REVIEW: Refractions of Light

Have you ever wondered how the Church decides what is a “real vision” or “true private message from heaven”? Or what is the process they go through to approve an apparition or state that it is in error? In my studies of saints, I’ve often wondered how the Holy See (the Vatican) decides that what this saint saw was a real vision or a private revelation is divine in nature (such as St. Faustina or Bl. Anne Catherine Emmerich), yet others who have also said they’ve experienced visions and received miracles were determined to contain doctrinal errors and deemed to be false. Refractions of Light by Kevin Symonds makes this all very clear, in a very straightforward and logical manner. Symonds writes the book in the format of a student asking questions, and provides documentation for each key point. He begins with the simple, asking, “What is private revelation?” and to the more complex of how does the Vatican investigate these claims, ending with, why would God grant a request to an individual that would cause confusion.

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15. Why must alleged private revelations be immune from theological and spiritual error in doctrine?

Alleged private revelations must be free from error in the above areas because God cannot contradict Himself. What he has established for our salvation does not change.

The questions are very straight forward and answered in easy to follow logic and language. After answering the questions on the process to confirm private revelation, Symonds discusses the effect on the faithful that these devotions or messages may have on the Church, especially if that message is deemed to be in error and the process to have them corrected. The most important point here is that the Church takes it’s time when determining the validity of a message and that no grace is lost among the faithful, no matter how long it takes.

118. Why is it not true to say that by waiting the faithful are losing grace?

The faithful are not losing grace because, “Visions are not like sacraments that produces their effect by their own power in those who do not place an obstacle [to sacramental grace]…There is no grace to be had by disobeying. To wait will not entail any loss at all, rather, God’s favor will be upon those who obey.”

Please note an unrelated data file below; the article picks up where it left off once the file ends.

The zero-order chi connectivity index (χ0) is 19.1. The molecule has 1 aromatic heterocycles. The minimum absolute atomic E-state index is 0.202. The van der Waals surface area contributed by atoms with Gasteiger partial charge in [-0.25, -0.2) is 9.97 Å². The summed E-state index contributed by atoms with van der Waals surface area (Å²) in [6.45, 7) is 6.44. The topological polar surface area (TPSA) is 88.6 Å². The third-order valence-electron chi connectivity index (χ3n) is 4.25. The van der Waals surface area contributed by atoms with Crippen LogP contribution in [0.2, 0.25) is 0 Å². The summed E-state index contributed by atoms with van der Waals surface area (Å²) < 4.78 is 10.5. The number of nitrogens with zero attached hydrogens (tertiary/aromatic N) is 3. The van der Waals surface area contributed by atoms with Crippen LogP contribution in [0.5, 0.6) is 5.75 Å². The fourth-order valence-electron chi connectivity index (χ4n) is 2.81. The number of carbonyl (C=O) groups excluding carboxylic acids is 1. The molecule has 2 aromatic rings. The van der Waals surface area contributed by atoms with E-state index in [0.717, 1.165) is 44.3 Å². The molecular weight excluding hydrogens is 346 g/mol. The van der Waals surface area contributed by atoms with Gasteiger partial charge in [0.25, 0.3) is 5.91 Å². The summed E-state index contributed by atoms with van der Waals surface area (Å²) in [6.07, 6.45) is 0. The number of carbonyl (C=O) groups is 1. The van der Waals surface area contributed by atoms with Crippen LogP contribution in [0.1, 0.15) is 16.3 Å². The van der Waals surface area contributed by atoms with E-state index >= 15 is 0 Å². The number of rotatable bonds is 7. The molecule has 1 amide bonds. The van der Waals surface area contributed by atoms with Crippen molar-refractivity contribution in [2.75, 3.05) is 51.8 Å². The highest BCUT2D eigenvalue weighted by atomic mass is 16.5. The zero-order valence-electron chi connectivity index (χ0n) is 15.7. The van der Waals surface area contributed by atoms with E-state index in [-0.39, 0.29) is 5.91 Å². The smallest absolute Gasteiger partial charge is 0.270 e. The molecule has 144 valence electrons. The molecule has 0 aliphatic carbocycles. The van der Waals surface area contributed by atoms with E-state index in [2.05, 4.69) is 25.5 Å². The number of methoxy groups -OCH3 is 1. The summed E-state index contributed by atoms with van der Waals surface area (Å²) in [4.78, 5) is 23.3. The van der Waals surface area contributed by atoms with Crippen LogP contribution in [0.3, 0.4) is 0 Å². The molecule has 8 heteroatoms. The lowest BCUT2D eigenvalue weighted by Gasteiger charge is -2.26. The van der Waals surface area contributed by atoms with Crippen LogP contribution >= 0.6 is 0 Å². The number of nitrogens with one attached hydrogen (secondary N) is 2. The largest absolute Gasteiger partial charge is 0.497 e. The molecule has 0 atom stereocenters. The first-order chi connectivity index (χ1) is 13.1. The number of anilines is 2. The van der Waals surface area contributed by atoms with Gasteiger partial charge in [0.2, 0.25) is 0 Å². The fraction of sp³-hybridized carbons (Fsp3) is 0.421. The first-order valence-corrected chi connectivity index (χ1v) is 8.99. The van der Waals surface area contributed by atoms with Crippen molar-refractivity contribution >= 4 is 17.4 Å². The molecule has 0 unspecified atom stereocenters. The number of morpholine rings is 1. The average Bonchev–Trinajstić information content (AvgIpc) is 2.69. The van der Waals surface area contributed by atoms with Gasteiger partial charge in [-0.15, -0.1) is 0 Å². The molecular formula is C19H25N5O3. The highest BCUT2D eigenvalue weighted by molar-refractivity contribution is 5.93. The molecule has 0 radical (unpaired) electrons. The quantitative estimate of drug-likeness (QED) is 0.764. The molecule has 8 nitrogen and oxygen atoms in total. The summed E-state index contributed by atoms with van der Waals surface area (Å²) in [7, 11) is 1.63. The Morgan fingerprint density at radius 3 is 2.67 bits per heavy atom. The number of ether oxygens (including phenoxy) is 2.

Symonds also touches upon the dissemination of information through published materials, the Index of Forbidden Books (which is no longer maintained), and the current power of censorship the Church has on books published on alleged private revelations. This is where a local bishop or diocesan “censor” will check a book for nihil obstat or “nothing obstructs” and grants an imprimatur or “let it be printed.” The questions and answers only cover the first half of the book. The second half are the documents Symonds used to research and answer each of these questions, straight from the Magisterium. These are amazing documents to read! The documents have been translated into English and are also included in their original language (for those of you who read Italian or Latin)! He also gives a brief introduction and background to each of these documents. Finally, Symonds has 26 pages of endnotes documenting his other resources cited throughout the question and answer portion of the book. Talk about a well-researched book!

I highly recommend Refractions of Light by Kevin Symonds. It is the most complete question and answer book covering the complex topic of apparitions, visions, and private revelations I have ever come across. He clearly reveals the Church’s stance on messages given beyond the completion of the New Testament revelation, how the Catholic Church takes great thought, time, and care when evaluating these messages, and making sure these messages ultimately do not harm the faithful of the Church. This book is an invaluable resource for anyone who is interested in the study of private revelation and learning more about how the Church approves of those messages and visions which ultimately lead to greater devotion to our Lord.


Laura Hensley received a copy of this book for the purposes of review

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